In other aspects of the report the average field decline rate, which CERA ties to 4.5% – but includes fields with rising production in the calculation, masks the reality of an increasing level of decline in fields that are past peak. As we saw with Cantarell, post-peak collapse can come more rapidly and severely than earlier forecast.
At the same time the move to produce alternate fuels, such as cellulosic ethanol for vehicles, seems to have hit more technical and economic snags that may well considerably delay the target production that has been anticipated for this alternate fuel, feeding into an overall reduction in “other” fuels beyond the level that CERA still optimistically holds to (raising unconventional liquids, in their view, from 14% of global capacity today to 23% by 2030).
It is notable that in the version of the report I got, while CERA lists three scenarios, Asian Phoenix, Global Fissure and Break Point, it only briefly mentions the assumptions and impacts that the different scenarios will have on both demand, and thereafter supply. Given that I noted just recently that China is signing up for another 1 mbd delivery from Saudi Arabia, and that sales of cars in both countries are rising at significant rates, one can anticipate that that market is likely to develop into the Asian Phoenix that one might imagine is presaged by the title of the CERA scenario.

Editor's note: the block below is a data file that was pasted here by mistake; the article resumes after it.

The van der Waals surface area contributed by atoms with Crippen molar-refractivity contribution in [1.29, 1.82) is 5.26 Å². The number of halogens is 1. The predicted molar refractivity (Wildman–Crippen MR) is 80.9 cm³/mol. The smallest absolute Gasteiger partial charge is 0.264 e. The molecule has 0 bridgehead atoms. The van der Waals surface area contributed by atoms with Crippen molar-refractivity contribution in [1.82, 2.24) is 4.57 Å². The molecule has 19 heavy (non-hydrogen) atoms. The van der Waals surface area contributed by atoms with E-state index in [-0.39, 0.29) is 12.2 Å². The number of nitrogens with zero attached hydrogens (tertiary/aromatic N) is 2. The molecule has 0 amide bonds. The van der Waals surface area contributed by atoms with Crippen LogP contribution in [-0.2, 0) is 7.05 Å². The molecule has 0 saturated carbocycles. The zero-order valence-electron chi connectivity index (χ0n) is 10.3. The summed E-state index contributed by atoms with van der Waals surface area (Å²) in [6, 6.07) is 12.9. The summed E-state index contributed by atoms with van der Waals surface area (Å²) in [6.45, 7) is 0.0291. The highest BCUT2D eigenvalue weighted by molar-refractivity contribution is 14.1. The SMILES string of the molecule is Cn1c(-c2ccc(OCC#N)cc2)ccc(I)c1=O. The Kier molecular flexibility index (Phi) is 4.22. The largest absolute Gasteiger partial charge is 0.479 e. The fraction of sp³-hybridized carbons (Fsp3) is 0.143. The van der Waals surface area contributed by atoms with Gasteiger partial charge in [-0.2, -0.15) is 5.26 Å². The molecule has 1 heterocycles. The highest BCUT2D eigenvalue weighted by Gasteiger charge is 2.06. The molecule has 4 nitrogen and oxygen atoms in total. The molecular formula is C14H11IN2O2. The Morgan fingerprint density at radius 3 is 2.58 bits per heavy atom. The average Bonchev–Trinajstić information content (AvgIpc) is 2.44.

The growth of that new market is recognised with the opening of the new port of Kozmino by Russia with the potential for shipping up to 1 mbd of oil, with China as a major customer. (Which raises a question for another post on which customers will lose out as China gains.)
But to now get to the nub of my point; this is that there is already a changing market and demand for oil and its products that is developing in the short term. The longer term view of potentially available resources that are not yet found, does not address the problem of how big a tap can be made available to meet demand over the next six years. There are serious questions, within that time frame, of the ability of some of the largest fields in the world to sustain production at their current levels.
Longer term forecasts will be forgotten long before they are called to face reality. Unfortunately the optimism they project can lead people astray in the shorter terms, where the conditions have been glossed over.